When thinking of unfundamentalists, I often associate the voice of most unfundamentalists with anger and high ground hatetred. I understand this completely – Christians have, historically, been terrible people. Especially those Christians who see the Bible as the inerrant, infallible word of God that is the ultimate truth and rulebook for humanity.
Why the unfandamentalist movement is growing
There are some obvious issues with the fundamentalist mindset, these include:
- The Bible isn’t inerrant – there are many cases where there are blatant contradictions about the same stories.
- It isn’t infallible – The Bible was written by people. If you stop and take a moment to think about what that means, you’ll realise that even the most inspired, good, and wholesome humans have flaws. The argument is in this instance that God can protect His word, and that is true. He can. In the same way He can stop someone from killing another person, but He doesn’t because it undermines free will. One of the greatest gifts He’s given us.
- It isn’t the ultimate rulebook for humanity – many sections in the Bible assume slavery, accepts patriarchy, and condemns homosexuality. It has given fundamentalists the moral high ground when they subject a certain group of people to horrific injustices.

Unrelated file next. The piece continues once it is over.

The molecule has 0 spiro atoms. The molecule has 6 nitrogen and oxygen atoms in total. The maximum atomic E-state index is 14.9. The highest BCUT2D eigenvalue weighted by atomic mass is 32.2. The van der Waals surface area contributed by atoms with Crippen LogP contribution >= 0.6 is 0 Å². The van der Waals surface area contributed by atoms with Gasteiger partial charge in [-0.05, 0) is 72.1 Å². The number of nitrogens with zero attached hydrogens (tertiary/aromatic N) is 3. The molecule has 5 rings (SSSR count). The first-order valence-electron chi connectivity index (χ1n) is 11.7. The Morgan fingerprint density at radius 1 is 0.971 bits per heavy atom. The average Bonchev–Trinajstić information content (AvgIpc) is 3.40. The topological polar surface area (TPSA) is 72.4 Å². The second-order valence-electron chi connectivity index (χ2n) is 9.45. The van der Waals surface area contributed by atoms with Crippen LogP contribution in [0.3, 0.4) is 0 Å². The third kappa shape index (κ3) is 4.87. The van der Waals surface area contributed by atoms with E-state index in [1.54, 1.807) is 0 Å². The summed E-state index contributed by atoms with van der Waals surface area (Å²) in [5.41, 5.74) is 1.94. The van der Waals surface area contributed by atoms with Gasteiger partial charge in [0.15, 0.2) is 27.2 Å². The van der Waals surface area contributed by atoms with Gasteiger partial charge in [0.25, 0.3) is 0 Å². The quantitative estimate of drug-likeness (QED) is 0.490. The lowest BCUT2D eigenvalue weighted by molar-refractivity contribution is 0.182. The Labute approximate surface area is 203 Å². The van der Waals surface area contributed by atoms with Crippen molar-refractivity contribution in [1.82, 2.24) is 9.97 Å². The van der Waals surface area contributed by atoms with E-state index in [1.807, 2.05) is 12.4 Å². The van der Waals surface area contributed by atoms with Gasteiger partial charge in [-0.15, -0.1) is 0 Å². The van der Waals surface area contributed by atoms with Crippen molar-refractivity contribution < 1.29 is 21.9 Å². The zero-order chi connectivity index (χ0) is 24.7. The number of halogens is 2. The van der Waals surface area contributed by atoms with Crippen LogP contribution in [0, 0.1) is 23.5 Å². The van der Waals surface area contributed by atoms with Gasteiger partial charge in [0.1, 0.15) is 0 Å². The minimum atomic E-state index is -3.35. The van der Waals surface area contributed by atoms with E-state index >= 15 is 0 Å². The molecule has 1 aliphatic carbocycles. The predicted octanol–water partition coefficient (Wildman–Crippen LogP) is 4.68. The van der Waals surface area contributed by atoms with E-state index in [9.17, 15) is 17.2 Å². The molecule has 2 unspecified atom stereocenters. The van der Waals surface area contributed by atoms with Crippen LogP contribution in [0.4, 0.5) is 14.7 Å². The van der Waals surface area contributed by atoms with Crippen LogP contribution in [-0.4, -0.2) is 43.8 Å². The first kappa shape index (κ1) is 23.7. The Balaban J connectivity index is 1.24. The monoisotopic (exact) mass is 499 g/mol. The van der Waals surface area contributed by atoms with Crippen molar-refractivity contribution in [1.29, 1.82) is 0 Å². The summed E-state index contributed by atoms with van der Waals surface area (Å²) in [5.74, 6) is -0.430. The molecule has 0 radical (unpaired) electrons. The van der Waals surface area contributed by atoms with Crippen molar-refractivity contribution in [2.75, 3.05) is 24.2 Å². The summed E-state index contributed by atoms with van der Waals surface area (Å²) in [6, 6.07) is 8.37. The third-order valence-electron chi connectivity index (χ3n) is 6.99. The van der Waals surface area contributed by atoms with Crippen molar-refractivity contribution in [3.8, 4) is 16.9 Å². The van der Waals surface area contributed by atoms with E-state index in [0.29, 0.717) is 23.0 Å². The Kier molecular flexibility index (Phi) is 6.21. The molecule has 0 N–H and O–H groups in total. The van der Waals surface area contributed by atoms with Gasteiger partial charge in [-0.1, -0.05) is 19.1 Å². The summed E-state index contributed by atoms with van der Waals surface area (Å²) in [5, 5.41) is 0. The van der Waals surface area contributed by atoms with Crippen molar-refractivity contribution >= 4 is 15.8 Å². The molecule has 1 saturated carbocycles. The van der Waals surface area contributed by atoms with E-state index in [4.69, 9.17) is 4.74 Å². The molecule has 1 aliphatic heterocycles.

The Shortcomings of Unfundamentalists
The trouble with the unfundamentalist movement right now is that many are joining the cause as if forgetting what Jesus was all about – being universally inclusive (fundamentalists are invited too). I believe that it is because of a lack of Bible study (not memorising the verses, but rather studying the material).
So, with this in mind, I share this reading list not as ammunition you can use on fundamentalists, but rather as a reading list to help you dig for the truth behind the story the Bible is telling us. I also hope that as you pick up some of these volumes, that you’ll fall in love with the Bible and our rich faith heritage again. And finally, I hope that you’ll be able to invite everyone into Jesus’ way of life, rather than trying to round them up and “change their minds”.
A final note – You can read many of these titles for free on a 2-month Scribd subscription trial if you use my referral link at the bottom of the page.
Book recommendations to explore and enrich your growing unfundamentalist
These aren’t listed in the order you should read them, only in the order that I read them.